What Do You Think of Marie Kondo and the KonMari method?

Over the last few weeks I’ve heard little snippets here and there about a cleaning consultant named Marie Kondo, whose show recently launched on Netflix. It didn’t occur to me to watch the show–nothing against it, but I just didn’t have a reason to watch someone teach someone else how to tidy up.

However, I do subscribe to the Jimmy Kimmel show on YouTube, so when this video appeared in my feed, I decided to watch it.

I have to say, I was instantly won over by Marie Kondo. She’s Japanese, and it’s clear that she has a desire to communicate with pinpoint accuracy, because she uses translators to communicate. I admire that approach, especially given that all Japanese people have years of education in English and can understand quite a bit, but they typically can’t speak English all that well (the exams they study for are written, not oral).

It’s more than just a desire for clear communication, though. It’s also that paired with how disarming she is, which I think is a calculated but genuine way to help people welcome her into their offices and homes. If you haven’t seen her in action, watch the video below–I think you’ll see what I mean.

As for the KonMari method itself, my understanding is that it’s about being grateful for what you have, having a physical connection to your possessions, and asking yourself if your possessions bring you joy. I think that’s brilliant.

While I currently don’t have time to walk around my condo picking up every object, it’s something I’ll keep in mind the next time I’m stumped about keeping something. I’ll pick it up or touch and and ask myself if it brings me joy.

I already do something like this with my game collection once a year. I look at each of my games, and if I haven’t played the game in the last year, I give it to someone who wants to play it.

Have you tried this method? Would you welcome Marie Kondo into your home, and if so, what is it about her that would make you comfortable?

6 Responses to “What Do You Think of Marie Kondo and the KonMari method?”

  1. Joseph E. Pilkus III says:


    I had never heard of her either until a few weeks ago, and now she’s become quite ubiquitous on the internet, especially my FB feed. While I’ve done an okay job purging my own things over the years, having the mantra of only keeping that which brings you joy is brilliant. Now, I probably won’t thank my socks, I’ll be far less reticent to remove things from my life (and house) than I have been in the past.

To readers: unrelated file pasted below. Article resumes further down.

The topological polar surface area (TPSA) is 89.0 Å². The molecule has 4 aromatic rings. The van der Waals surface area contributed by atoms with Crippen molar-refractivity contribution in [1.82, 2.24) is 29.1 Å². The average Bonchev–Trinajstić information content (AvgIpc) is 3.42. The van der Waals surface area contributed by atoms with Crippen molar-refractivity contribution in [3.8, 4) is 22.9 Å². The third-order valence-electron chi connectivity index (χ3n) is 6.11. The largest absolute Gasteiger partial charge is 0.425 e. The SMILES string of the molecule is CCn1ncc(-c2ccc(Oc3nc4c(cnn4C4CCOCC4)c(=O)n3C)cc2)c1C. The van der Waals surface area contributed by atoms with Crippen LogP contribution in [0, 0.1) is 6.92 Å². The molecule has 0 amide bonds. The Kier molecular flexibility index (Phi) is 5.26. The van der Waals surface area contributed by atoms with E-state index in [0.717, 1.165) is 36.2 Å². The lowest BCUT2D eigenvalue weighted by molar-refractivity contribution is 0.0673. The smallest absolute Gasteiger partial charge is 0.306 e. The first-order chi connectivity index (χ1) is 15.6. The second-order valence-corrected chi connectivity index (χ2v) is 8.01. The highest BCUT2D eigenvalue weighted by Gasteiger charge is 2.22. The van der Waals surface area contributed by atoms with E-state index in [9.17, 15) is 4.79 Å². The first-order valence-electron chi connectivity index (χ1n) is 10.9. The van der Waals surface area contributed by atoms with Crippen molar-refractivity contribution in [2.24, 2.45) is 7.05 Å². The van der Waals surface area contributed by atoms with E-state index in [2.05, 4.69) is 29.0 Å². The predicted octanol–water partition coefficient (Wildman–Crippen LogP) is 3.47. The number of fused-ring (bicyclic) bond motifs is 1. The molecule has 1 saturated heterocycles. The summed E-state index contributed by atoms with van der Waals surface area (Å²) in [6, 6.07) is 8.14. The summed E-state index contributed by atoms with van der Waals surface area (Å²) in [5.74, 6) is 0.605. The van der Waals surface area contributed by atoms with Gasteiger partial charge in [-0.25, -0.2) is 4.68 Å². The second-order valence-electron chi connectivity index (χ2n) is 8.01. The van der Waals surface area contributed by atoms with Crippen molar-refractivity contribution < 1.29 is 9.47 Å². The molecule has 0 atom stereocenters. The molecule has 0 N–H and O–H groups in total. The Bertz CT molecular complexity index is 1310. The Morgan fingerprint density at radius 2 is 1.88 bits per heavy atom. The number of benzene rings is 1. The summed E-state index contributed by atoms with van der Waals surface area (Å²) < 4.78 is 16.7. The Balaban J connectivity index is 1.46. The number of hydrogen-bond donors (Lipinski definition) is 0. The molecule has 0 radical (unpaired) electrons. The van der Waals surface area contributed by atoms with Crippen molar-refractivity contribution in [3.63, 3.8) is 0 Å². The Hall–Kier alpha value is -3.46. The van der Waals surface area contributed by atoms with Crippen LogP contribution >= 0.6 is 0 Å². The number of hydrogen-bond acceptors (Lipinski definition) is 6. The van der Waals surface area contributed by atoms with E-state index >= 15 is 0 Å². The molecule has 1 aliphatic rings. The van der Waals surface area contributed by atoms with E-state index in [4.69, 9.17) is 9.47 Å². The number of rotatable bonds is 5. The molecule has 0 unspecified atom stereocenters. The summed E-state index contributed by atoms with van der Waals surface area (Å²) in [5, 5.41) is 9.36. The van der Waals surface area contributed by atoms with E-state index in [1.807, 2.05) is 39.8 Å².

2. Arsh says:

    I wouldn’t want her in my home particularly… I wouldn’t necessarily be averse to it though. Christy and I are using the method in small batches (Christmas decorations and DVDs for her, Video Ganes and Cookbooks for me). I need to get down into the basement soon and do a HUGE cull of gaming stuff, and then start taking hard looks at books, clothes, and the kitchen.

  3. TMac says:

    I’ve watched two episodes of her show on Netflix, which is enough to get a pretty good understanding of how she operates. In the past, when evaluating my things (of which I still have too many), I’ve always thought, “Do I have a reason to get rid of this?” While I don’t necessarily hold each item to discern whether I’m feeling a sense of joy, watching Marie Kondo work has helped me augment the questions I’m asking myself when considering the value an item is bringing to my life. I’ve also picked up tips about organizing, particularly how to fold and display clothing, which I already consider invaluable because they’ve helped me use the same amount of space to see all of my clothing, instead of having some things folded/displayed traditionally and then placed beneath other things in a drawer (where they’d never be front of mind). Also, as a person with children, hearing Marie’s philosophies about how and why to involve them in the process makes a lot of sense to me. For instance, if a 10-year-old is responsible for folding and putting away his/her own shirts, there’ll never be frantic morning fights about with kids mad at parents because he/she can’t find a certain shirt. The kid has ownership of where that item is.

    I’ve heard some criticism from people who haven’t had good experiences following Marie Kondo’s tips to the letter, but I believe the fundamental thought process is valuable to consider if you believe your home could use more organization and/or decluttering.

    • Jamey Stegmaier says:

      That’s really interesting about how the turn of phrase has had a positive impact on you. Years ago I stopped using dressers, as I found that I really need to see all of my clothing or I will forget it exists. So my closet has an open shelf in it (more like a bookshelf), along with sweaters on racks and shirts/pants on hangers.

  4. Emma says:

    I read her book a couple years ago and I like her philosophies a lot! My friend put it another way, whether you’re debating buying something, keeping something, etc – “If it’s not a hell yes, it’s a no.”

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